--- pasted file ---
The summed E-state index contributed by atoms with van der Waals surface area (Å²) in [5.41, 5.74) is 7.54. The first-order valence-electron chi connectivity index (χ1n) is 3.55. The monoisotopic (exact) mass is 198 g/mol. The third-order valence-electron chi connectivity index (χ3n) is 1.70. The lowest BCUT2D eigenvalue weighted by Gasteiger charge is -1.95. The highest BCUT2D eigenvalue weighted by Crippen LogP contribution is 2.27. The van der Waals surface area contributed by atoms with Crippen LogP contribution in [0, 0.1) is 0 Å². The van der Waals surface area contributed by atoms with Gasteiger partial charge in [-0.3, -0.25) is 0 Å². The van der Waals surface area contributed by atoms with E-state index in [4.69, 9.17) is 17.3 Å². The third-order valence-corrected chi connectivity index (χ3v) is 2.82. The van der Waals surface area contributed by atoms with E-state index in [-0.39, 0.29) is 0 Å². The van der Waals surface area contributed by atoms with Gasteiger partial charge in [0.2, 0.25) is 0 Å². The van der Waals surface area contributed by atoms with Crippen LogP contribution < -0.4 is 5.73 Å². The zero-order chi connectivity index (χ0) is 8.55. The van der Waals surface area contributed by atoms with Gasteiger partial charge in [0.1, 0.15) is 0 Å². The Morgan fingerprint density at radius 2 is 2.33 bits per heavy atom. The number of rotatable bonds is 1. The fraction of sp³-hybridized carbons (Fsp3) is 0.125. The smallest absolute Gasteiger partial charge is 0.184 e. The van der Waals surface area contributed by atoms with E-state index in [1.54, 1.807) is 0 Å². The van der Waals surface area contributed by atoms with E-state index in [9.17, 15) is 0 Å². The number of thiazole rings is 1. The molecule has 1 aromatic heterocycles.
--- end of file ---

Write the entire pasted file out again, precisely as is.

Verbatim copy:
The summed E-state index contributed by atoms with van der Waals surface area (Å²) in [5.41, 5.74) is 7.54. The first-order valence-electron chi connectivity index (χ1n) is 3.55. The monoisotopic (exact) mass is 198 g/mol. The third-order valence-electron chi connectivity index (χ3n) is 1.70. The lowest BCUT2D eigenvalue weighted by Gasteiger charge is -1.95. The highest BCUT2D eigenvalue weighted by Crippen LogP contribution is 2.27. The van der Waals surface area contributed by atoms with Crippen LogP contribution in [0, 0.1) is 0 Å². The van der Waals surface area contributed by atoms with Gasteiger partial charge in [-0.3, -0.25) is 0 Å². The van der Waals surface area contributed by atoms with E-state index in [4.69, 9.17) is 17.3 Å². The third-order valence-corrected chi connectivity index (χ3v) is 2.82. The van der Waals surface area contributed by atoms with E-state index in [-0.39, 0.29) is 0 Å². The van der Waals surface area contributed by atoms with Gasteiger partial charge in [0.2, 0.25) is 0 Å². The van der Waals surface area contributed by atoms with Crippen LogP contribution < -0.4 is 5.73 Å². The zero-order chi connectivity index (χ0) is 8.55. The van der Waals surface area contributed by atoms with Gasteiger partial charge in [0.1, 0.15) is 0 Å². The Morgan fingerprint density at radius 2 is 2.33 bits per heavy atom. The number of rotatable bonds is 1. The fraction of sp³-hybridized carbons (Fsp3) is 0.125. The smallest absolute Gasteiger partial charge is 0.184 e. The van der Waals surface area contributed by atoms with E-state index in [1.54, 1.807) is 0 Å². The van der Waals surface area contributed by atoms with E-state index in [9.17, 15) is 0 Å². The number of thiazole rings is 1. The molecule has 1 aromatic heterocycles.